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Career and Education Opportunities for Natural Resources Specialists in Wisconsin

Wisconsin has a population of 5,654,774, which has grown by 5.43% in the last 10 years. Nicknamed the "Badger State," its capital is Madison, though its most populous city is Milwaukee.

There are currently 450 working natural resources specialists in Wisconsin; this should grow 10% to about 490 working natural resources specialists in the state by 2016. This is not quite as good as the national trend for natural resources specialists, which sees this job pool growing by about 15.4% over the next eight years. In general, natural resources specialists plan, direct, or coordinate activities in such fields as life sciences, physical sciences, and research and development in these fields.

Natural resources specialists earn approximately $46 per hour or $97,740 per year on average in Wisconsin. Nationally they average about $54 hourly or $112,800 annually. Earnings for natural resources specialists are better than earnings in the general category of Specialized Management in Wisconsin and better than general Specialized Management category earnings nationally. Jobs in this field include: hydrogeology professor, hydrogeologist, and geologist.

In 2008, there were a total of 3,619,782 jobs in Wisconsin. The average annual income was $37,770 in 2008, up from $36,990 the preceding year. The unemployment rate in Wisconsin was 8.5% in 2009, which has grown by 3.7% since the previous year. Approximately 22.4% of Wisconsin residents have college degrees, which is lower than the national average.

The top industries in Wisconsin include dairy product manufacturing, cheese manufacturing, and converted paper product manufacturing. Notable tourist destinations include the Milwaukee County Historical Society, the A Hotcakes Gallery, and the Charles Allis Art Museum.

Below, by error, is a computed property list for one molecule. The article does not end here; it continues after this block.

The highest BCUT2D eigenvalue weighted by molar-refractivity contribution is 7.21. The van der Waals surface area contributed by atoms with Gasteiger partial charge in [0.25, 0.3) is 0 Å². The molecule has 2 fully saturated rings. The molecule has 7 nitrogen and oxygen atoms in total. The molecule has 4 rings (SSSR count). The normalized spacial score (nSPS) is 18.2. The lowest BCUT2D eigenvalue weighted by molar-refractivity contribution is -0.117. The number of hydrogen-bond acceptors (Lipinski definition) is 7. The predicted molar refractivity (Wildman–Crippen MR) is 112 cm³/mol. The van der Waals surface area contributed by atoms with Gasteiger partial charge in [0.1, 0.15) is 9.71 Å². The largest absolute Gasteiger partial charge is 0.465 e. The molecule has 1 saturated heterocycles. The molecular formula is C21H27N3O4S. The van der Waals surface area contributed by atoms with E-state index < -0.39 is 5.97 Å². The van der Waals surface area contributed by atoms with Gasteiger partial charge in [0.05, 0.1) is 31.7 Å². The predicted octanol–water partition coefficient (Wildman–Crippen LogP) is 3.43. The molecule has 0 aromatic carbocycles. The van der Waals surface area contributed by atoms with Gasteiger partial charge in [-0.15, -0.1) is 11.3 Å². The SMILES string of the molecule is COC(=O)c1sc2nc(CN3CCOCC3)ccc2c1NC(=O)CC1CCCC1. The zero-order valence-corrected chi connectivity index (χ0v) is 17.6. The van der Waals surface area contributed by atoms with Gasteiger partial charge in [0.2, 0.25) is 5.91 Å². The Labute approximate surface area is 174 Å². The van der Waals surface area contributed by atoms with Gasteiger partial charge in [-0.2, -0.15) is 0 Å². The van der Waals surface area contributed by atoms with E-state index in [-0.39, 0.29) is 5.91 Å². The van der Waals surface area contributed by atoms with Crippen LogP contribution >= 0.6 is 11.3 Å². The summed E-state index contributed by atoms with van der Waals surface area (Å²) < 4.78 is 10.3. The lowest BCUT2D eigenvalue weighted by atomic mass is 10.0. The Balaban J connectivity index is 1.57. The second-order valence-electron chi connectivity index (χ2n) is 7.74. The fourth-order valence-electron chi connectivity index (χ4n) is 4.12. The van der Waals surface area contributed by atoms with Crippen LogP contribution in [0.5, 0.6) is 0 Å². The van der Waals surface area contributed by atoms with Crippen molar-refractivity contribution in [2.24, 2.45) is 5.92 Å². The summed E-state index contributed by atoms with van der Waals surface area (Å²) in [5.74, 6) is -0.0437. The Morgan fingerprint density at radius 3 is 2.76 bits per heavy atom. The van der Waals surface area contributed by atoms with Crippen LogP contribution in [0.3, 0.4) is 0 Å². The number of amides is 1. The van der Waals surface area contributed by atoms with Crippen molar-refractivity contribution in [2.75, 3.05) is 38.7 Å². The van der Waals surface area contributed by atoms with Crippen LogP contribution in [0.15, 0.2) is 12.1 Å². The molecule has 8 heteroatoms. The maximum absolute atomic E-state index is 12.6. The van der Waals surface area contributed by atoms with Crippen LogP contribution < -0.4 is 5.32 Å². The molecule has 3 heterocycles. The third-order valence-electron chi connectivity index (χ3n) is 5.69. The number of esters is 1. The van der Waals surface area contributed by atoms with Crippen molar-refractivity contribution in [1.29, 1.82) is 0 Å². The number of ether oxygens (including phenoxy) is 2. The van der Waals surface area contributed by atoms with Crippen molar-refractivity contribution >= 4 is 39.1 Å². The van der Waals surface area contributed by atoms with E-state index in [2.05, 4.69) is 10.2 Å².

CITIES WITH Natural Resources Specialist OPPORTUNITIES IN Wisconsin


JOB DESCRIPTION: Natural Resources Specialist

In general, natural resources specialists plan, direct, or coordinate activities in such fields as life sciences, physical sciences, and research and development in these fields.

Every day, natural resources specialists are expected to be able to listen to and understand others in meetings. They need to articulate ideas and problems. It is also important that they think through problems and come up with general rules.

Similar jobs with educational opportunities in Wisconsin include:

  • Chief Executive Officer. Determine and formulate policies and provide the overall direction of companies or private and public sector organizations within the guidelines set up by a board of directors or similar governing body. Plan, direct, or coordinate operational activities at the highest level of management with the help of subordinate executives and staff managers.
  • Construction Foreman. Plan, direct, or budget, usually through subordinate supervisory personnel, activities concerned with the construction and maintenance of structures, facilities, and systems. Participate in the conceptual development of a construction project and oversee its organization, scheduling, and implementation.
  • Garden Center Manager. Plan, organize, direct, and coordinate activities of workers engaged in propagating, cultivating, and harvesting horticultural specialties, such as trees, shrubs, and other plants.
  • Legislator. Develop laws and statutes at the Federal, State, or local level.
  • Property Manager. Plan, direct, or coordinate selling, buying, or governance activities of commercial, industrial, or residential real estate properties.
  • Social Service Coordinator. Plan, organize, or coordinate the activities of a social service program or community outreach organization. Oversee the program or organization's budget and policies regarding participant involvement, program requirements, and benefits. Work may involve directing social workers, counselors, or probation officers.

LOCATION INFORMATION: Wisconsin

Wisconsin
Wisconsin photo by KKNiteOwl

Wisconsin has a population of 5,654,774, which has grown by 5.43% in the last 10 years. Nicknamed the "Badger State," its capital is Madison, though its biggest city is Milwaukee. In 2008, there were a total of 3,619,782 jobs in Wisconsin. The average annual income was $37,770 in 2008, up from $36,990 the previous year. The unemployment rate in Wisconsin was 8.5% in 2009, which has grown by 3.7% since the previous year. Roughly 22.4% of Wisconsin residents have college degrees, which is lower than the national average.

The top industries in Wisconsin include dairy product manufacturing, cheese manufacturing, and converted paper product manufacturing. Notable tourist destinations include the Charles Allis Art Museum, the Eisner Museum of Advertising & Design, and the Betty Brinn Children's Museum.